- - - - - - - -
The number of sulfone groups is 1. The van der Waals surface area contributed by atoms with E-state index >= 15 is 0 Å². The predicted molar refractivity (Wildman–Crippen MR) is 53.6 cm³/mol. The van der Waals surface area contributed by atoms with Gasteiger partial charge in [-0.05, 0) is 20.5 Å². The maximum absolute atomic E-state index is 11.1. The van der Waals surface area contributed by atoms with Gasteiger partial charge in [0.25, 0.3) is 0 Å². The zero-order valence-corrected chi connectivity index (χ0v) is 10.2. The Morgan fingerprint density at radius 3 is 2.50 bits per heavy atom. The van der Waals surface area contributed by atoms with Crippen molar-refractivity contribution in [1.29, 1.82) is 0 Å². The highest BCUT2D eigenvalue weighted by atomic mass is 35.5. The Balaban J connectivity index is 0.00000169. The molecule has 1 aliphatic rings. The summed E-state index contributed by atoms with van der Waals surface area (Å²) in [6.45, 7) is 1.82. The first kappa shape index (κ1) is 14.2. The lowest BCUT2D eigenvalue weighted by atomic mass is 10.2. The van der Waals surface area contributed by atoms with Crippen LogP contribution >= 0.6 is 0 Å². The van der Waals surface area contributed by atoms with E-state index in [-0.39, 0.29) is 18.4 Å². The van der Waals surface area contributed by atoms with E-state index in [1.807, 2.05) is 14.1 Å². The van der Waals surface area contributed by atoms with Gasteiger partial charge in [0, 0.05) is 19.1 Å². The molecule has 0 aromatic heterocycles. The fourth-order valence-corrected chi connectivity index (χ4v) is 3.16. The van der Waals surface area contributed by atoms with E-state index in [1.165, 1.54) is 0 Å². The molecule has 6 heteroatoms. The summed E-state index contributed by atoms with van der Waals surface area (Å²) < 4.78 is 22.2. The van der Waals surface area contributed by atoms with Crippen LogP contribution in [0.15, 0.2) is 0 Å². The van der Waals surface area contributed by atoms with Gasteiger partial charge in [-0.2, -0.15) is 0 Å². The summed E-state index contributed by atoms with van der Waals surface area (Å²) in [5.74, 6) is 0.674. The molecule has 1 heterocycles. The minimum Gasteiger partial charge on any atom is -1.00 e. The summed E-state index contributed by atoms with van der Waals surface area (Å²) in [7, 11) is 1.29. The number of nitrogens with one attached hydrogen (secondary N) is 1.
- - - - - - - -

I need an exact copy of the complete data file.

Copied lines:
The number of sulfone groups is 1. The van der Waals surface area contributed by atoms with E-state index >= 15 is 0 Å². The predicted molar refractivity (Wildman–Crippen MR) is 53.6 cm³/mol. The van der Waals surface area contributed by atoms with Gasteiger partial charge in [-0.05, 0) is 20.5 Å². The maximum absolute atomic E-state index is 11.1. The van der Waals surface area contributed by atoms with Gasteiger partial charge in [0.25, 0.3) is 0 Å². The zero-order valence-corrected chi connectivity index (χ0v) is 10.2. The Morgan fingerprint density at radius 3 is 2.50 bits per heavy atom. The van der Waals surface area contributed by atoms with Crippen molar-refractivity contribution in [1.29, 1.82) is 0 Å². The highest BCUT2D eigenvalue weighted by atomic mass is 35.5. The Balaban J connectivity index is 0.00000169. The molecule has 1 aliphatic rings. The summed E-state index contributed by atoms with van der Waals surface area (Å²) in [6.45, 7) is 1.82. The first kappa shape index (κ1) is 14.2. The lowest BCUT2D eigenvalue weighted by atomic mass is 10.2. The van der Waals surface area contributed by atoms with Crippen LogP contribution >= 0.6 is 0 Å². The van der Waals surface area contributed by atoms with E-state index in [-0.39, 0.29) is 18.4 Å². The van der Waals surface area contributed by atoms with E-state index in [1.807, 2.05) is 14.1 Å². The van der Waals surface area contributed by atoms with Gasteiger partial charge in [0, 0.05) is 19.1 Å². The molecule has 0 aromatic heterocycles. The fourth-order valence-corrected chi connectivity index (χ4v) is 3.16. The van der Waals surface area contributed by atoms with E-state index in [1.165, 1.54) is 0 Å². The molecule has 6 heteroatoms. The summed E-state index contributed by atoms with van der Waals surface area (Å²) < 4.78 is 22.2. The van der Waals surface area contributed by atoms with Crippen LogP contribution in [0.15, 0.2) is 0 Å². The van der Waals surface area contributed by atoms with Gasteiger partial charge in [-0.2, -0.15) is 0 Å². The summed E-state index contributed by atoms with van der Waals surface area (Å²) in [5.74, 6) is 0.674. The molecule has 1 heterocycles. The minimum Gasteiger partial charge on any atom is -1.00 e. The summed E-state index contributed by atoms with van der Waals surface area (Å²) in [7, 11) is 1.29. The number of nitrogens with one attached hydrogen (secondary N) is 1.